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PCL: Bees keep the groove going
This is an archived article that was published on sltrib.com in 2007, and information in the article may be outdated. It is provided only for personal research purposes and may not be reprinted.

There's an easy way to tell a winning baseball clubhouse - music. Typically, following a victory, the room throbs with hip-hop.

The Salt Lake Bees (20-14) have been playing a lot of music lately, and manager Brian Harper, who on Tuesday reached 100 wins faster than any other manager in franchise history, believes years of honed Los Angeles Angels philosophy is the reason.

"They know how to play," said Harper, following Salt Lake's 11-3 victory over Memphis (17-18) before 6,199 at Franklin Covey Field. "I just re-enforce what the other coaches have stressed."

For example, Ben Johnson, just called up from Rancho Cucamonga to spell ailing Ryan Budde, became only the second catcher in franchise history to hit two triples in a single game. He also scored twice.

"That happens when you run hard out of the [batter's] box," Harper said.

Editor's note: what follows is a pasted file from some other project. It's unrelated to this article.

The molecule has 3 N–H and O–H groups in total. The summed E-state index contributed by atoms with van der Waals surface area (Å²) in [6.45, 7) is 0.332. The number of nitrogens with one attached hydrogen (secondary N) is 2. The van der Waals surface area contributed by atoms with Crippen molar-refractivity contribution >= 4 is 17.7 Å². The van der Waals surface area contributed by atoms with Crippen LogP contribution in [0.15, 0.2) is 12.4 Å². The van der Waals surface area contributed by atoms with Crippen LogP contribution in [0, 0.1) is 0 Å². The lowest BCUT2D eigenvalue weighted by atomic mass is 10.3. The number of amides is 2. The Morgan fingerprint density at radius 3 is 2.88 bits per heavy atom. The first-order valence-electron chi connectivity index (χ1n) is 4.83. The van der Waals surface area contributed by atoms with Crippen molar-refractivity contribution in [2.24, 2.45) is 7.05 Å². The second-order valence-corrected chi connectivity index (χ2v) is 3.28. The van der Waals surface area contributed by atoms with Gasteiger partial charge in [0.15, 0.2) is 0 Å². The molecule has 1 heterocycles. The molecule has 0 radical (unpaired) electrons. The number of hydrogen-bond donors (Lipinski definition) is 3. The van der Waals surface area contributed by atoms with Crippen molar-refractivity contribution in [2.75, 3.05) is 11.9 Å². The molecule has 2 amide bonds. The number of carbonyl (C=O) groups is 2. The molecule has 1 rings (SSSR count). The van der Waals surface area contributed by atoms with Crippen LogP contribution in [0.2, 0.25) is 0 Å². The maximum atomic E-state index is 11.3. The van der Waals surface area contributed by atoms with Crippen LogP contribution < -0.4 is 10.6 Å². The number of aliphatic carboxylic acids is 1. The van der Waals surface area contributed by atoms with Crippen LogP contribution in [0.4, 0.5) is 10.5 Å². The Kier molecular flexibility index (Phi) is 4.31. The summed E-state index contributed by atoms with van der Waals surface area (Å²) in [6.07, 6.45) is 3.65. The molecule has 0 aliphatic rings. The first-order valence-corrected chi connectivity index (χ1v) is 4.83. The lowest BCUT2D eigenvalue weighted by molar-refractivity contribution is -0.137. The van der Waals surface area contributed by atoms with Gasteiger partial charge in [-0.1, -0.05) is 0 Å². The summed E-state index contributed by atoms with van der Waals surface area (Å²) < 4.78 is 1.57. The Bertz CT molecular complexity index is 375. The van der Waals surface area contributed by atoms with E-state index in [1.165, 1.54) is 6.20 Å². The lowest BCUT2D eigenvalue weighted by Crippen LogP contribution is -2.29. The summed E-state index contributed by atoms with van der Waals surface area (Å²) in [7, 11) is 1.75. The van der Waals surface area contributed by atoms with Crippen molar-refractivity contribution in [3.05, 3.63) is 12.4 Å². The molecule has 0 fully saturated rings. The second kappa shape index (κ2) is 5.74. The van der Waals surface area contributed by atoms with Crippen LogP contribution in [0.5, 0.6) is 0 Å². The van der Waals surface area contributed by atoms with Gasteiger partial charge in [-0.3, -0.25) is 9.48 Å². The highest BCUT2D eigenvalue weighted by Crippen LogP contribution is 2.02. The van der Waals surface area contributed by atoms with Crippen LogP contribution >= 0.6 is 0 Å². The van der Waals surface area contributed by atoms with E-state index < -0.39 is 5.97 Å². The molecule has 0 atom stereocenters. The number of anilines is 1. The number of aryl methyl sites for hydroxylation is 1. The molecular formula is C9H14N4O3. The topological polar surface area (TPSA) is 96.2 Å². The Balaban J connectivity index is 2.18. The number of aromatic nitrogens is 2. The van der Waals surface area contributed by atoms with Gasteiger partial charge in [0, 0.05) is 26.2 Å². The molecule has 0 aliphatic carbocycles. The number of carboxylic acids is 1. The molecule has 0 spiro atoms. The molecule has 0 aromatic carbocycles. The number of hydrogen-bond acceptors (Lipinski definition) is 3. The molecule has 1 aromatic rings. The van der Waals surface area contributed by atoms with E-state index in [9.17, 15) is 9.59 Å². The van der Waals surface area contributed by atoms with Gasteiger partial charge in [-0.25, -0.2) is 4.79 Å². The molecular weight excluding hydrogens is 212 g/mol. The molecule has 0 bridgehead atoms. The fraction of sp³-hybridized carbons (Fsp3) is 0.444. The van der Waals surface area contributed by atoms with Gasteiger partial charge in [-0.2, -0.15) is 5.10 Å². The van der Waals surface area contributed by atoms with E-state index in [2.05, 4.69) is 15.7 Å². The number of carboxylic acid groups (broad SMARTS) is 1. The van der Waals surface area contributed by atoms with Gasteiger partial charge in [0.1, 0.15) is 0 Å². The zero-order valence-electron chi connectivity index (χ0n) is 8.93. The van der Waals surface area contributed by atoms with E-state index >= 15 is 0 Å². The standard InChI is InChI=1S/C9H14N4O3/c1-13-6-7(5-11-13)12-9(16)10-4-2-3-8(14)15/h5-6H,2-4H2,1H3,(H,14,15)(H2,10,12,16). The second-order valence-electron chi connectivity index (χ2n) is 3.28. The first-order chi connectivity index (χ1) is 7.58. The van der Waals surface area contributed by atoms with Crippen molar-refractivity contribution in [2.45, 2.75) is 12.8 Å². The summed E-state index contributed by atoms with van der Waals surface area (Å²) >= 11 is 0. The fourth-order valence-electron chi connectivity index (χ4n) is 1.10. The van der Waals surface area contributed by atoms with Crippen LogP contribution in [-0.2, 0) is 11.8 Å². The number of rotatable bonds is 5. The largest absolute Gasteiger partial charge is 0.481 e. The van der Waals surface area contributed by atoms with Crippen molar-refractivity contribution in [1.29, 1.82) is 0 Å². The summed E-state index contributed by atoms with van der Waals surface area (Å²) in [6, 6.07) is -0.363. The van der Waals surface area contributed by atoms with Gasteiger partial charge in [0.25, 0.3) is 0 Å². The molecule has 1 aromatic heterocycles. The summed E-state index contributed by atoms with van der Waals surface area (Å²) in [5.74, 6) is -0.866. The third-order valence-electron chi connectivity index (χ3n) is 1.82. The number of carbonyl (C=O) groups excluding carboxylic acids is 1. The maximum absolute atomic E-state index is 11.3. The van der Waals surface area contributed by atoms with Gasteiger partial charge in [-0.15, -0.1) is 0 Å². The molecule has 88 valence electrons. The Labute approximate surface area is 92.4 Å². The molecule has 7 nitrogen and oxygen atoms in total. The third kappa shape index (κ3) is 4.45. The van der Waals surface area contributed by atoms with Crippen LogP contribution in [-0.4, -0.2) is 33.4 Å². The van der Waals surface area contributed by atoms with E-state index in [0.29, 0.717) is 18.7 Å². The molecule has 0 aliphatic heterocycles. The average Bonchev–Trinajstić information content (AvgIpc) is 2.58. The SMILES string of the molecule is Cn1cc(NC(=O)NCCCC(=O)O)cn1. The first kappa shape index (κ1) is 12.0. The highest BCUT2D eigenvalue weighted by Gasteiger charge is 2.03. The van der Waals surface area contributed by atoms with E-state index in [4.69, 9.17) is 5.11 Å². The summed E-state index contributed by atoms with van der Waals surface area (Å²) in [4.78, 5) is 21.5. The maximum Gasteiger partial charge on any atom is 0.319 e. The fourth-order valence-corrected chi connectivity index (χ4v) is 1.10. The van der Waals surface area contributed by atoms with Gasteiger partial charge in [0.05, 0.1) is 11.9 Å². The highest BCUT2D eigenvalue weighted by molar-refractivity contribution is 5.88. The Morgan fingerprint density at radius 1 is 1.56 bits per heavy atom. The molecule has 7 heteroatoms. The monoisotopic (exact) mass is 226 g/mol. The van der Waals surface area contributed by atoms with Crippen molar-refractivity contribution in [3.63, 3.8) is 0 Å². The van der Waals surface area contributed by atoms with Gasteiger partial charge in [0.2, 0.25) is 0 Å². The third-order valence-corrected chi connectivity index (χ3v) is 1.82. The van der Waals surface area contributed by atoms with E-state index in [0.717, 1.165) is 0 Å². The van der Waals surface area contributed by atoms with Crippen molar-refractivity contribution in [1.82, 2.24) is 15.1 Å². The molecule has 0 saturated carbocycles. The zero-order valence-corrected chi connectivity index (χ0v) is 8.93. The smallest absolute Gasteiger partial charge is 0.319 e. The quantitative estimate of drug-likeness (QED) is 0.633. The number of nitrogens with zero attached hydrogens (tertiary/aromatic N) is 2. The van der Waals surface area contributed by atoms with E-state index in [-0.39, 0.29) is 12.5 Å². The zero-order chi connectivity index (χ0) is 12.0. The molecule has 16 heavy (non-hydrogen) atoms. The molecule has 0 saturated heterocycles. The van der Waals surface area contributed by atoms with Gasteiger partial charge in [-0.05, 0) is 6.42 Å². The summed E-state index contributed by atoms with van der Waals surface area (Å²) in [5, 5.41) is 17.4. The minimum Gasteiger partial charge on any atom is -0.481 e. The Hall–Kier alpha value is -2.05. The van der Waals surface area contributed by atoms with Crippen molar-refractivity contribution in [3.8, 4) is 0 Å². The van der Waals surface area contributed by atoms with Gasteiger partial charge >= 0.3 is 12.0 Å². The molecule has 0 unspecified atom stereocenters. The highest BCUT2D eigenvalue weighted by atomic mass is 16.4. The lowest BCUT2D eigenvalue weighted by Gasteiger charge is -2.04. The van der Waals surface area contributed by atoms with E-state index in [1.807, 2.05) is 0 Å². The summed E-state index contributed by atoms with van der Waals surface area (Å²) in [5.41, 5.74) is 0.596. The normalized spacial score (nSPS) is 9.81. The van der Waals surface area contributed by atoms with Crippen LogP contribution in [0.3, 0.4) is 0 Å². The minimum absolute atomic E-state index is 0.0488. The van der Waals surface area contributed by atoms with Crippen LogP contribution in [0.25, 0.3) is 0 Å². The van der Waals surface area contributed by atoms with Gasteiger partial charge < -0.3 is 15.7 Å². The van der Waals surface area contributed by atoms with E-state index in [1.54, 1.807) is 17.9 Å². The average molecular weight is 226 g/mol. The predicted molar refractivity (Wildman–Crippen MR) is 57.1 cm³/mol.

Should the Bees, 17-0 when leading after seven, take Memphis today, they will have won four of five home series.

The Bees' pitching staff has been solid in its high-altitude, hitter-friendly park. Starters Kasey Olenberger and Henry Bonilla are each 4-1, while Joe Saunders (1-1), who pitches today, is a proven major league winner.

Jonathon Rouwenhorst (4-0), last week's PCL Pitcher of the Week, continued his good work Thursday by allowing just five hits and two runs in six innings.

"I was just trying to get ahead, just keeping the ball down," Rouwenhorst said. "I feel like I'm throwing pretty well. [Throwing] more innings helps fine-tune everything."

It appears, with nearly a quarter of the season gone, the Bees are a good bet to repeat as Pacific Northern champions.

Salt Lake is first in the PCL in runs and second in batting average. With 34 games in the books, six Bees have driven in 11 or more runs. The PCL's best hitter, Nathan Haynes (.409), has scored 20 times.

Winning is more than home runs. Take Nick Gorneault, who has struggled mightily at the plate so far, hitting just .216. Yet, he's scored a team-leading 24 times.

martyr@sltrib.com

* With four hits, Salt Lake center fielder Nathan Haynes increases his batting average to .409.

* Every Bee starter has at least one hit and scores one run.

* In his Triple-A debut, catcher Ben Johnson smacks two triples.

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